EffaTha defines himself as a #Christian metal artist, and although there’s a long and valid argument to be had about whether or not belief constitutes a genre, we’re just here to hop along the tags, and we’re using this one to land on a more straightforward presentation of metal.
The House, The Holy, The Third
If you’re looking for a “metal” biblical text to adapt into a heavy metal album but want to steer clear of the well-trodden territory of Revelations, you could do a lot worse than Ezekiel, a book presenting three visions of the titular prophet detailing the destruction and rebuilding of Jerusalem. True Strength’s latest album presents these visions over the top of a galloping, fretboard-melting heavy metal opus. The centerpiece of this album is the near-epic “Judgement Will Come Against the Nations,” which features a soaring twin-guitar attack from guitarists Ryan Darnell and Takis Koroneos. True Strength’s sound exists on the border territory of power metal and what’s now called “traditional” metal. It’s a clean, straightforward sound, informed by Cirith Ungol, early Jag Panzer, Manilla Road, and many other of metal’s ‘80s touchstones. Metal is filled with concept records built around literary works, and the lyrics here adhere very closely to the actual text, a devotion to source material as strong as Blind Guardian on Nightfall in Middle-Earth, their classic re-telling of The Silmarillion. This devotion and interpretation wouldn’t matter one bit if the end result didn’t, well, rock. I’m here to tell you that it absolutely does.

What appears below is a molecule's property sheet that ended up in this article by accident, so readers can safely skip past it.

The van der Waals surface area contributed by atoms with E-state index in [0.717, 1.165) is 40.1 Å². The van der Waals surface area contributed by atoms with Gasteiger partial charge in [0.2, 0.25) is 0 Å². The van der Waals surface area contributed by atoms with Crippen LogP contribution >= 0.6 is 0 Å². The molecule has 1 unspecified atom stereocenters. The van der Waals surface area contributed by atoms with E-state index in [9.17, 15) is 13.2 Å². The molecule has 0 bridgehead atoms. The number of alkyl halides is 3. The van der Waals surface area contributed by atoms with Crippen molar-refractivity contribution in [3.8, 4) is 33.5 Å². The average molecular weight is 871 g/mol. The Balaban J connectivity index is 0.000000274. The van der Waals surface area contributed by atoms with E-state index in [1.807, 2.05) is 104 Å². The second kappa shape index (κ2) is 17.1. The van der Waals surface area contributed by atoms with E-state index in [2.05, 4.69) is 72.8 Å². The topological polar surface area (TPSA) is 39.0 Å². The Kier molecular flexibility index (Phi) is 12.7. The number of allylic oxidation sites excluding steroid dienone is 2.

The #power metal tag encompasses a wealth of micro-genres; New Wave of British Heavy Metal-style or “traditional metal” acts; opera-influenced fantasy artists; high-production-value synth-heavy works; and more stripped-down straightforward “just play fast” styles. It’s the latter that we’re focusing on now.
Inside / Outside
Compact Disc (CD)
From the start, I suppose we should establish that this is not the long-running Italian progressive power metal band. That’s Labÿrinth, and they’re distinguished by the Queensrÿche-ian umlaut over the “y.” Where the Italian Labÿrinth is ornate and elaborate in their approach, the Texan Labyrinth provides a full-force, lightspeed thrash assault. Toward the end of their introductory presentation of 19th century composer Matteo Carcassi’s “Daedalus,” the gentle acoustic guitar is replaced with a squealing, snarling electric, the first volley of an attack that is relentless for the remainder of the demo. Lead vocalist Jorge Montaño has a voice that is sometimes very similar to early-period Dave Mustaine, but Montaño has an added ability to stretch into a higher register when needed to provide a bit of variety. Musically, this demo is an update of the classic Bay Area thrash sound, with hints of experimentalism bleeding in around the edges. It’s no accident that the album’s notes specifically mention Toxik as an influence. Although this is presented as a demo, these songs are tight and fully realized.
Based in #Houston, Texas, Labyrinth allows us to use that geographical tag to jump to our next act, a two-piece instrumental band.
Gather the Corners
Gather the Corners